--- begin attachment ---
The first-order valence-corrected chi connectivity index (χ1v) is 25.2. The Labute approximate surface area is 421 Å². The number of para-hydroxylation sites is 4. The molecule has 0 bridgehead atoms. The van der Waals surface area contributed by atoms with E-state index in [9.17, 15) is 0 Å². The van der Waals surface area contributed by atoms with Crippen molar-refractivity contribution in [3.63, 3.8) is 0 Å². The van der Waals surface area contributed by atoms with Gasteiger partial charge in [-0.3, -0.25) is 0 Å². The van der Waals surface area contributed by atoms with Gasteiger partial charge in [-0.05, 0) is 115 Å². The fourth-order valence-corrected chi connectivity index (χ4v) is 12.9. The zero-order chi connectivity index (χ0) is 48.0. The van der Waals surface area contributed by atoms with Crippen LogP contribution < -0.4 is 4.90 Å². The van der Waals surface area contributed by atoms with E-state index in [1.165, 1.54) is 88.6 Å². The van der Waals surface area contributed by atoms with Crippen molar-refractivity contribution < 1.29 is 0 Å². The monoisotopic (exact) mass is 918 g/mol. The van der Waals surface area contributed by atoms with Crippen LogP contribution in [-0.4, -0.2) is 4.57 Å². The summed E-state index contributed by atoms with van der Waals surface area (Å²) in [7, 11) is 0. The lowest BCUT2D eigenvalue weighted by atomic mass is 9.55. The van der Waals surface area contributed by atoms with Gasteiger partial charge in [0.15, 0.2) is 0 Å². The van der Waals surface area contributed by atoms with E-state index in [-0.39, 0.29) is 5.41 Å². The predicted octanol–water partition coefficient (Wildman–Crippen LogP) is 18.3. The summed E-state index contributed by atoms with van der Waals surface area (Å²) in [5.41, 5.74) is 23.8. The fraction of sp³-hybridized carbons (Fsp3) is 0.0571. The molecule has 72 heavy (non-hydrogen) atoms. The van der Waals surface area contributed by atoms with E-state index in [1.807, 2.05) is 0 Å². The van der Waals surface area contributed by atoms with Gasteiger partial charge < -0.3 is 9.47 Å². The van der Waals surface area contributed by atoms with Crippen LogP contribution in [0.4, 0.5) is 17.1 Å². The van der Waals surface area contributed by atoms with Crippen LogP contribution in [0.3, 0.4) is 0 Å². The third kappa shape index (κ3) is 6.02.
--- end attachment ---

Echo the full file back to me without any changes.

The first-order valence-corrected chi connectivity index (χ1v) is 25.2. The Labute approximate surface area is 421 Å². The number of para-hydroxylation sites is 4. The molecule has 0 bridgehead atoms. The van der Waals surface area contributed by atoms with E-state index in [9.17, 15) is 0 Å². The van der Waals surface area contributed by atoms with Crippen molar-refractivity contribution in [3.63, 3.8) is 0 Å². The van der Waals surface area contributed by atoms with Gasteiger partial charge in [-0.3, -0.25) is 0 Å². The van der Waals surface area contributed by atoms with Gasteiger partial charge in [-0.05, 0) is 115 Å². The fourth-order valence-corrected chi connectivity index (χ4v) is 12.9. The zero-order chi connectivity index (χ0) is 48.0. The van der Waals surface area contributed by atoms with Crippen LogP contribution < -0.4 is 4.90 Å². The van der Waals surface area contributed by atoms with E-state index in [1.165, 1.54) is 88.6 Å². The van der Waals surface area contributed by atoms with Crippen molar-refractivity contribution < 1.29 is 0 Å². The monoisotopic (exact) mass is 918 g/mol. The van der Waals surface area contributed by atoms with Crippen LogP contribution in [-0.4, -0.2) is 4.57 Å². The summed E-state index contributed by atoms with van der Waals surface area (Å²) in [7, 11) is 0. The lowest BCUT2D eigenvalue weighted by atomic mass is 9.55. The van der Waals surface area contributed by atoms with Gasteiger partial charge in [0.15, 0.2) is 0 Å². The van der Waals surface area contributed by atoms with E-state index in [-0.39, 0.29) is 5.41 Å². The predicted octanol–water partition coefficient (Wildman–Crippen LogP) is 18.3. The summed E-state index contributed by atoms with van der Waals surface area (Å²) in [5.41, 5.74) is 23.8. The fraction of sp³-hybridized carbons (Fsp3) is 0.0571. The molecule has 72 heavy (non-hydrogen) atoms. The van der Waals surface area contributed by atoms with E-state index in [1.807, 2.05) is 0 Å². The van der Waals surface area contributed by atoms with Gasteiger partial charge < -0.3 is 9.47 Å². The van der Waals surface area contributed by atoms with Crippen LogP contribution in [0.4, 0.5) is 17.1 Å². The van der Waals surface area contributed by atoms with Crippen LogP contribution in [0.3, 0.4) is 0 Å². The third kappa shape index (κ3) is 6.02.